Laser Tongue Tie Release for Newborns
If your baby has tongue tie or lip tie, you are not alone. Tongue tie is common, affecting between .02 and 2 percent of babies. Tongue tie or lip tie can prevent your baby from latching well enough to get the most out of breastfeeding. Fortunately, tongue tie release for newborns can help your infant feed better and feel better in just one office visit.
About Tongue Tie and Lip Tie
The medical name for tongue tie is ankyloglossia. Tongue tie occurs when a membrane of skin in the mouth does not dissolve as much as it could while the baby is still in the womb. The excess tissue, known as lingual frenulum or frenulum of the tongue, tethers the tip of the tongue to the floor of the mouth.
While tongue tie is not a disease, the condition can limit the ability to move the tongue out or allow the lip to move upward. This prevents the baby from drawing the nipple deeply into the mouth and interferes with the infant’s ability to suck and swallow the milk.
Symptoms of tongue tie include low weight gain and constant fussiness. One of the best ways to tell if a baby has tongue tie is to look at your baby and stick out your tongue – your baby will try to mimic you. If the tongue does not extend fully out of your baby’s mouth, or if your baby’s tongue has a heart-shaped appearance at the tip, your newborn may have tongue tie.
Lip tie, related to tongue tie, can also cause problems with breastfeeding. In cases of upper lip tie, a membrane of skin tethers the upper lip to the upper gum. While most infants have some degree of lip tie, a particularly large or tight lip tie can prevent the upper lip from flaring out and curling up enough to create an adequate seal on the breast. Symptoms of a lip tie include prolonged breastfeeding sessions, difficulty with latching, and an excessively gassy baby who has swallowed air while feeding. Mothers of infants with lip tie may experience sore nipples caused by the baby’s struggle to create an adequate seal.
Breastfeeding oversupply, which causes forceful milk ejection, can help a baby get all the nutrition the infant needs but this oversupply usually decreases after about three months. A baby with tongue tie or lip tie will begin to struggle as the ejection of milk becomes less forceful. Tongue tie release and lip tie release can help both you and your baby get more out of the breastfeeding experience.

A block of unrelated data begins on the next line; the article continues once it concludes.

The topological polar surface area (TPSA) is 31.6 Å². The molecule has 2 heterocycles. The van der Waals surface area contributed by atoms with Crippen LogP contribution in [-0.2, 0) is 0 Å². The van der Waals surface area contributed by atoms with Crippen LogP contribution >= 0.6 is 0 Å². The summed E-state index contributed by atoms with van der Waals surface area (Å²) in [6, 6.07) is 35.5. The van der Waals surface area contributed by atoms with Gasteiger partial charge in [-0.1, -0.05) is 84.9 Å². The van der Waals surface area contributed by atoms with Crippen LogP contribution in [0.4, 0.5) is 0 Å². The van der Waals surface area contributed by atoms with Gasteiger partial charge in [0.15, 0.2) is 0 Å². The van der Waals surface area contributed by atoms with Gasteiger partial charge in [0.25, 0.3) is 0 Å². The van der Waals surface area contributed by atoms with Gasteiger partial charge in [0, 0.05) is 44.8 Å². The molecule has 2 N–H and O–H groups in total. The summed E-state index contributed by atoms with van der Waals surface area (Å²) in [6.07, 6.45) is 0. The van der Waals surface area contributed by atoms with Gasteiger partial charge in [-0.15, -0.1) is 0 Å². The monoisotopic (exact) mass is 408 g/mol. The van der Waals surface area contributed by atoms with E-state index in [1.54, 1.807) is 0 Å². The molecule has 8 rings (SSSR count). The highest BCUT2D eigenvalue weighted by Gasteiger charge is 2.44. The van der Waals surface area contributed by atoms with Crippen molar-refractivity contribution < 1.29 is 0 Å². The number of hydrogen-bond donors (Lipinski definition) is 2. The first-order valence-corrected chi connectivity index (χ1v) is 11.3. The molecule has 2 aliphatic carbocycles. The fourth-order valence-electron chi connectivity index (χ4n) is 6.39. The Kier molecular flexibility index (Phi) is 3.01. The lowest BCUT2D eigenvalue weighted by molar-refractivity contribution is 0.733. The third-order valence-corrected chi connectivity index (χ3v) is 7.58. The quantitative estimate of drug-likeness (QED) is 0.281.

Throughout the ages, health professionals have used scissors to release tongue tie and lip tie. Scissors effectively sever the membrane to release the tongue, but there are many disadvantages to using shears. Using scissors to release the membrane causes bleeding, which can interfere with the accuracy of the work.
About Laser Tongue Tie Release/Lip Tie Release for Newborns
Modern laser tongue tie release / laser lip tie release for newborns harnesses the power of light, using lasers to deliver heat that dissolves unwanted tissue. Laser tongue tie release treatments without anesthesia or sutures helps create a better latch, so newborns can get the most out of feeding.
Using laser is better than using scissors for releasing tongue tie because lasers gets rid of tissue by burning it. The use of scissors requires local anesthesia to control pain and bleeding, whereas the laser causes no pain during the procedure and minor discomfort later.
Laser Tongue Tie Release and Laser Lip Tie Release Requires No Anesthesia or Pain Drugs
Adult bodies can handle anesthesia, but pain medicines and anesthetics are dangerous for a newborn’s tiny body. Fortunately, laser treatments require no anesthesia or pain medicines. Lasers are also more accurate, completely removing only the tissue that prohibits lip and tongue movement. WaterLase technology by Biolase allows trained professionals to provide virtually painless, highly effective and convenient tongue tie release.
If your infant has tongue tie or lip tie, make an appointment to determine if laser tongue tie release for newborns is right for your baby.